• Delinquency, such as shoplifting
  • Reports there is no caretaker at home
  • Runaway behavior
  • Habit disorders (sucking, nail biting, rocking, etc.)
  • Conduct disorders (antisocial or destructive behaviors)
  • Neurotic traits (sleep disorders, inhibition of play)
  • Psychoneurotic reactions (hysteria, obsessive-compulsive behaviors, phobias, hypochondria)
  • Extreme behavior (compliant or passive, aggressive or demanding)
  • Overly adaptive behavior (inappropriately adult, inappropriately infantile)
  • Delays in mental and/or emotional development
  • Suicide attempt
    (Clermont County CPS, 2021)

Another form of neglect is the abandonment of an infant. Pennsylvania has established a “Safe Haven” law that allows parents to relinquish newborns up to 28 days old at any hospital, police station, or emergency medical services (EMS) agency without the fear of criminal prosecution as long as the baby has not been harmed and is not a victim of a crime. The purpose of the Safe Haven law is to decriminalize leaving unharmed infants anonymously in a safe location in order to save the lives of infants who may be unwanted by their parents.

According to Pennsylvania’s Safe Haven law:

  • The baby may be given to a hospital staff member without the parent providing any further information. The baby may also be left at a hospital without giving it to anyone, and some hospitals even have a crib or bassinet available for that purpose.
  • If a baby is relinquished to a police station, it must be given to a police officer.
  • If a baby is relinquished at an emergency medical services agency, it must be given to an EMS responder.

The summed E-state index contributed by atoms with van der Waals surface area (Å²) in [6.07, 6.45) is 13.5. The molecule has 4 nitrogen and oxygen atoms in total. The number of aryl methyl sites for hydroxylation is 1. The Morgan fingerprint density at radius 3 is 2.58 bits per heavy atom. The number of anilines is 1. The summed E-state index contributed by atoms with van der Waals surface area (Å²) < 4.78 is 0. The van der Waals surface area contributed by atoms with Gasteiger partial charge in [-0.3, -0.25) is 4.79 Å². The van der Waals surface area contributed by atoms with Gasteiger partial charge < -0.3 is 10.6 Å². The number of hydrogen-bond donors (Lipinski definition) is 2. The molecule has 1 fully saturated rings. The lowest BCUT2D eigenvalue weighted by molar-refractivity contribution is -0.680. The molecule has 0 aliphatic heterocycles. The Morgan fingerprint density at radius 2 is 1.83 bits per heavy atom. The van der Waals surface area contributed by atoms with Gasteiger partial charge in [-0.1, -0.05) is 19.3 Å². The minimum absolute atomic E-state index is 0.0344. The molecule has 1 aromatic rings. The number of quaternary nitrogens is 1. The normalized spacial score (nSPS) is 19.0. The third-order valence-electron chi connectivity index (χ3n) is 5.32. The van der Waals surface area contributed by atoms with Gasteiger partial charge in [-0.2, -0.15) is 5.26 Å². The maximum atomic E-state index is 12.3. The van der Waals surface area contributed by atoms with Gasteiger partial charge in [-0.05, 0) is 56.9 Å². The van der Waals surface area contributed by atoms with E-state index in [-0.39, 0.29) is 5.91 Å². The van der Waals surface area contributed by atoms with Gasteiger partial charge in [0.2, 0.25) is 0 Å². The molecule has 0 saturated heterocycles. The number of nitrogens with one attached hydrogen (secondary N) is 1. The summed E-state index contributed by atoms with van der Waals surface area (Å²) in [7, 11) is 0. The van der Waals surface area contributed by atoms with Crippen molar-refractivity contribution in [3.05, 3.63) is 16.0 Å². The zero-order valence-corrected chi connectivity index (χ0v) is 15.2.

Additional information is available by calling the Safe Haven Helpline (see “Resources” at the end of this course).

Any mandated reporter who learns of abandonment is obligated to fulfill mandated reporter responsibilities (see “Provisions and Responsibilities for Reporting Suspected Child Abuse” later in this course). Failure to report acceptance of newborns is considered to be a felony of the third degree.

(PA DHS, 2021b)


It is difficult for young children to describe abuse. They may only disclose part of what happened, or they may make an indirect disclosure such as, “My stepdad keeps me up at night.” It is important not to rush the child and to listen to their concerns so that the child feels safe and supported. If a child discloses abuse, the following actions by the healthcare professional will help the child:

  • Avoid denying what the child discloses
  • Provide safety and reassurance
  • Listen without making assumptions
  • Do not interrogate
  • Limit questioning to only four queries:
    1. What happened?
    2. When did it happen?
    3. Where did it happen?
    4. Who did it? (How do you know them?)
  • Do not make promises
  • Document the child’s statements using exact quotes